Pakistan’s stocks fell, and the rupee plunged to a record low after a U.S. Senate introduced a bill seeking an investigation into Islamabad’s alleged role in the Taliban’s takeover in Afghanistan. Investors in Pakistan got cold feet as the benchmark KSE-100 index plunged nearly 3 percent, its most since March last year,whereas the rupee fell 0.3 percent to close at a record low of 170.48 per dollar, on Wednesday, Bloomberg reported.
Meanwhile, investors are concerned about the probability of sanctions on Pakistan, after a group of US Senators introduced a bill in the seeking sanctions on the Afghan Taliban and the foreign governments that support the outfit. Over 20 US Republican Senators introduced a new legislation titled ‘Afghanistan Counterterrorism, Oversight, and Accountability Act’ that aims to tackle the situation in the war-torn nation after the U.S. made an abrupt withdrawal from the region last month.
Samiullah Tariq, head of research and development at Pakistan Kuwait Investment Company Pvt Ltd, told media outlet Dawn that the development appeared to be related to the U.S. Senate bill seeking to impose sanctions on the Afghan Taliban, which could also extend to Pakistan.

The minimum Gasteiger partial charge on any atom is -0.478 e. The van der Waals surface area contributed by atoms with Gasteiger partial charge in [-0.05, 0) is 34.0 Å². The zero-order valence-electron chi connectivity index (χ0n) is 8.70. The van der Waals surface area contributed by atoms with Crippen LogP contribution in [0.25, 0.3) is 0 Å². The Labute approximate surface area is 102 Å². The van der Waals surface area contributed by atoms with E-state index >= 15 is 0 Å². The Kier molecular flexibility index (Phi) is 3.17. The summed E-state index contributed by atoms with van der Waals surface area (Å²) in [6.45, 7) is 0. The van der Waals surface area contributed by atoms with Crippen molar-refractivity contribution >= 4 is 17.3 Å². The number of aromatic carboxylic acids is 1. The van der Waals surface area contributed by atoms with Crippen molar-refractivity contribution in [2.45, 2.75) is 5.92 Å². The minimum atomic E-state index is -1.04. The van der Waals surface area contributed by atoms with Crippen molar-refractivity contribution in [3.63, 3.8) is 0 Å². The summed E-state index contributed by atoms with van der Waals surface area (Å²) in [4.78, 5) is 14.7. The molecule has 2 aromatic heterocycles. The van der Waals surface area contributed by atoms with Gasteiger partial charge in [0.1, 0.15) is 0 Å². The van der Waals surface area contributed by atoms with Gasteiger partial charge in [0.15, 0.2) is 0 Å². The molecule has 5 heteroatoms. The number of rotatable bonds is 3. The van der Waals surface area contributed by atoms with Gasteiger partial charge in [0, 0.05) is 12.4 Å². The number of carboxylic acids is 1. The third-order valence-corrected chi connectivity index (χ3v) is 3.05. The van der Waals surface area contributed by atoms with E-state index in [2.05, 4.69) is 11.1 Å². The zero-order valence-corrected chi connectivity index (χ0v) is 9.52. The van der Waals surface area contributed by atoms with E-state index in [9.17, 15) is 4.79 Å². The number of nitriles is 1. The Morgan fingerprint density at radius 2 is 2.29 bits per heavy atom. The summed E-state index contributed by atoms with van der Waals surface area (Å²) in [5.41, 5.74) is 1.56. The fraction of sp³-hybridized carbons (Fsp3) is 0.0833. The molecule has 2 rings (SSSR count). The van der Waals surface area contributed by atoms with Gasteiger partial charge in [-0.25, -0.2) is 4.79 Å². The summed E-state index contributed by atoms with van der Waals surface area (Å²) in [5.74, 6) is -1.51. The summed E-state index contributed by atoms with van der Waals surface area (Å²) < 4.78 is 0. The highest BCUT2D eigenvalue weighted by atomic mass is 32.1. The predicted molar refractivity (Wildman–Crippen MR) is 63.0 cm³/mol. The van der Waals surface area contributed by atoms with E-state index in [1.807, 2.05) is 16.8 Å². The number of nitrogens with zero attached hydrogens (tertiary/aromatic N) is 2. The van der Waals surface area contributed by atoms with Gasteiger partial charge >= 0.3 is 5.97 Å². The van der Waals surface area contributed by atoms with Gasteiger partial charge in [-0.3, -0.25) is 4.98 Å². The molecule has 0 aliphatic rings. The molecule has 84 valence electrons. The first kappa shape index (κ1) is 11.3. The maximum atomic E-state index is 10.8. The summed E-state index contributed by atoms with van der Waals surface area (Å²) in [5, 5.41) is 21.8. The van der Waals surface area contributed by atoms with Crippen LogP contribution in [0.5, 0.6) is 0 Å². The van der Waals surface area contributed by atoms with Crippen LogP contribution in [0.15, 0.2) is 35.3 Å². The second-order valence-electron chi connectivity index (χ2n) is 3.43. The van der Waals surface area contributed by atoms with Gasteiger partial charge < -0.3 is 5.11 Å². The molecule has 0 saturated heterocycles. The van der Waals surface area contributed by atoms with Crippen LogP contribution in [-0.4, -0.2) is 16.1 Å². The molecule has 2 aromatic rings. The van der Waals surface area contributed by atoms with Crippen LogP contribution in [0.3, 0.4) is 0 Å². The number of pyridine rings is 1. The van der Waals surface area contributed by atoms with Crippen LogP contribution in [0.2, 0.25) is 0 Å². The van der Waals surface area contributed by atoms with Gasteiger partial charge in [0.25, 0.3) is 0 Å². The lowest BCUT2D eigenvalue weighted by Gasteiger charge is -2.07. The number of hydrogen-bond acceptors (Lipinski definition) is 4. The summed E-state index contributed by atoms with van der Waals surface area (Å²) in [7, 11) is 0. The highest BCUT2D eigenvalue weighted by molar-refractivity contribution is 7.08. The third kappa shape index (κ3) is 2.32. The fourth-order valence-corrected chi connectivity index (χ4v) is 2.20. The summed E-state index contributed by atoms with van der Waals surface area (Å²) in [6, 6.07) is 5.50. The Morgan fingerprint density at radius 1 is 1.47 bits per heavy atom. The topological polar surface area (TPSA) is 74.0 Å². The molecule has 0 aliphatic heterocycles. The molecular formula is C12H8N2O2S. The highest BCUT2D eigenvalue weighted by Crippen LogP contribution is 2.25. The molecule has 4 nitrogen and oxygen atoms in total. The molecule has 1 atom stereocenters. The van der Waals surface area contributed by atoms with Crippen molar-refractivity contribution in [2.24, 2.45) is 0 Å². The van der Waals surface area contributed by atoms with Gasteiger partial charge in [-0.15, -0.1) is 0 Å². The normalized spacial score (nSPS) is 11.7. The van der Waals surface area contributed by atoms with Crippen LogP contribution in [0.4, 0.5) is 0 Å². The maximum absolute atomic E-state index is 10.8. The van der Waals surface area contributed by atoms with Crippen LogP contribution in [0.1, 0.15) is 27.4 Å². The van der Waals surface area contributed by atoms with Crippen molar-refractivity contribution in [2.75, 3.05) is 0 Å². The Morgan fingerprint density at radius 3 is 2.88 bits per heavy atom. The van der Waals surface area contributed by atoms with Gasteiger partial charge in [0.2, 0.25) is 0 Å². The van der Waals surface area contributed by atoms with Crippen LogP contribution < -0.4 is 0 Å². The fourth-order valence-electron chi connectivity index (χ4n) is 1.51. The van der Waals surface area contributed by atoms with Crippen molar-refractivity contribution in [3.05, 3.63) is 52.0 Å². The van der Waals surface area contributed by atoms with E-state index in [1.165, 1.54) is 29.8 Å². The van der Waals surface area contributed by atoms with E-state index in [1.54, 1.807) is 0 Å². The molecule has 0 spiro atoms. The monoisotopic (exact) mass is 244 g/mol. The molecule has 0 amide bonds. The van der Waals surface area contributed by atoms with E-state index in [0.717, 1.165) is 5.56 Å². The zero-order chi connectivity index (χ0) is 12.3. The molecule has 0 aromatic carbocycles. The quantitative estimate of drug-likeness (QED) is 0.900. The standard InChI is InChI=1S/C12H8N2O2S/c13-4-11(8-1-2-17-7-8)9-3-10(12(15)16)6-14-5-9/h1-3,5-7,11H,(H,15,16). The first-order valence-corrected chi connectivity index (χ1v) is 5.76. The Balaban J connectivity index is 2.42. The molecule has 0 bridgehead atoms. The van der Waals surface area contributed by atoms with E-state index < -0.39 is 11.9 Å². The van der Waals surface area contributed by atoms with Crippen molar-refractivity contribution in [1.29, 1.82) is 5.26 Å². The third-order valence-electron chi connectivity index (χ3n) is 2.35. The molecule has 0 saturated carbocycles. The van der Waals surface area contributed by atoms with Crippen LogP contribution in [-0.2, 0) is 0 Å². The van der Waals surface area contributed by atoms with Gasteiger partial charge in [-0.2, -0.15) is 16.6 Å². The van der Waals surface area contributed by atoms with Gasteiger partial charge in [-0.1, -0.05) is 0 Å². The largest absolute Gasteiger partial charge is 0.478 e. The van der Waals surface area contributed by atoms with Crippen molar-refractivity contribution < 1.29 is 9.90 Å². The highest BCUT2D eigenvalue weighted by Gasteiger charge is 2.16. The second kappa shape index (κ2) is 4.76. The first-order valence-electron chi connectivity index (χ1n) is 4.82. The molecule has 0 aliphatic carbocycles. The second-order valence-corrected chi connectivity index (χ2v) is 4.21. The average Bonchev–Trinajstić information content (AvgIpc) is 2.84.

“Dollar parity is consistently rising as demand for the dollar is high due to the current account deficit,” he told the publication. “The Afghan situation is also adding pressure,” Tariq added.
The prospect of the draft legislation becoming law is not clear yet, as the bill sets out provisions for establishing a US state department taskforce to review foreign assistance to countries supporting the Taliban and imposition of sanctions on their supporters including foreign governments thereafter.
If the bill clears the Senate passage — support from both Houses and is signed into law -the US president will have the power to enforce sanctions on individuals and outfits who provide any support to the Taliban, Hindustan Times reported.
Pakistan has long been accused of providing safe haven and assistance to the Afghan Taliban in their attempt to overthrow the democratically elected government in Afghanistan, a charge Islamabad categorically denies.
In spite of the legislation’s prospects, bipartisan frustration in Washington D.C. has long been brewing over its ties with Islamabad. The implications could have wider repercussions as any further strain could further deteriorate Prime Minister Imran Khan’s attempts to revive a suspended loan program with the International Monetary Fund (IMF), Bloomberg mentioned.